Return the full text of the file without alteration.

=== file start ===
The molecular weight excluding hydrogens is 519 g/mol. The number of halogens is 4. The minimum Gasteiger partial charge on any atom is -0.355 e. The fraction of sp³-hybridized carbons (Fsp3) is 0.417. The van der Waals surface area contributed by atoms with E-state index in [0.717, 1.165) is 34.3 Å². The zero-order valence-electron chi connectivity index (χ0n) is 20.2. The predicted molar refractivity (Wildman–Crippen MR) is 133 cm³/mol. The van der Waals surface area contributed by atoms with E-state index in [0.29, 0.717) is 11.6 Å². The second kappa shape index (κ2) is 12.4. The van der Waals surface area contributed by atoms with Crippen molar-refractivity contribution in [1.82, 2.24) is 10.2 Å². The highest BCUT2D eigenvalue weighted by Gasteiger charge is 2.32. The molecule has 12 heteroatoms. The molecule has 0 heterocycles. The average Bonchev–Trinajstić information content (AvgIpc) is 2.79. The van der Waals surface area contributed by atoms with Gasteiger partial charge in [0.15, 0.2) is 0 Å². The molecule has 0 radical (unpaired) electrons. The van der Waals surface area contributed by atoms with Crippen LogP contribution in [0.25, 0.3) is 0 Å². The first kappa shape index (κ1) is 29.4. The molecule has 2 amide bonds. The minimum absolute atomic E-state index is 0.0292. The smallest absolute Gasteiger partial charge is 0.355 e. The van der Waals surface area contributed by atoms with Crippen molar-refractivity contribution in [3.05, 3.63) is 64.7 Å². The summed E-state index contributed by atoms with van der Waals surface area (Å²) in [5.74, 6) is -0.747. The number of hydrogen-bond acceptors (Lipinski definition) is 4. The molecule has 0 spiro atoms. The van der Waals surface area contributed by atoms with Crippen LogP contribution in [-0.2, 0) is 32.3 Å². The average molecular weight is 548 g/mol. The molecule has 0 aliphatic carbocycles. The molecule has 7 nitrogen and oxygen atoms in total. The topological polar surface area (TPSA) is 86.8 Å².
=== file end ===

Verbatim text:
The molecular weight excluding hydrogens is 519 g/mol. The number of halogens is 4. The minimum Gasteiger partial charge on any atom is -0.355 e. The fraction of sp³-hybridized carbons (Fsp3) is 0.417. The van der Waals surface area contributed by atoms with E-state index in [0.717, 1.165) is 34.3 Å². The zero-order valence-electron chi connectivity index (χ0n) is 20.2. The predicted molar refractivity (Wildman–Crippen MR) is 133 cm³/mol. The van der Waals surface area contributed by atoms with E-state index in [0.29, 0.717) is 11.6 Å². The second kappa shape index (κ2) is 12.4. The van der Waals surface area contributed by atoms with Crippen molar-refractivity contribution in [1.82, 2.24) is 10.2 Å². The highest BCUT2D eigenvalue weighted by Gasteiger charge is 2.32. The molecule has 12 heteroatoms. The molecule has 0 heterocycles. The average Bonchev–Trinajstić information content (AvgIpc) is 2.79. The van der Waals surface area contributed by atoms with Gasteiger partial charge in [0.15, 0.2) is 0 Å². The molecule has 0 radical (unpaired) electrons. The van der Waals surface area contributed by atoms with Crippen LogP contribution in [0.25, 0.3) is 0 Å². The first kappa shape index (κ1) is 29.4. The molecule has 2 amide bonds. The minimum absolute atomic E-state index is 0.0292. The smallest absolute Gasteiger partial charge is 0.355 e. The van der Waals surface area contributed by atoms with Crippen molar-refractivity contribution in [3.05, 3.63) is 64.7 Å². The summed E-state index contributed by atoms with van der Waals surface area (Å²) in [5.74, 6) is -0.747. The number of hydrogen-bond acceptors (Lipinski definition) is 4. The molecule has 0 spiro atoms. The van der Waals surface area contributed by atoms with Crippen LogP contribution in [-0.2, 0) is 32.3 Å². The average molecular weight is 548 g/mol. The molecule has 0 aliphatic carbocycles. The molecule has 7 nitrogen and oxygen atoms in total. The topological polar surface area (TPSA) is 86.8 Å².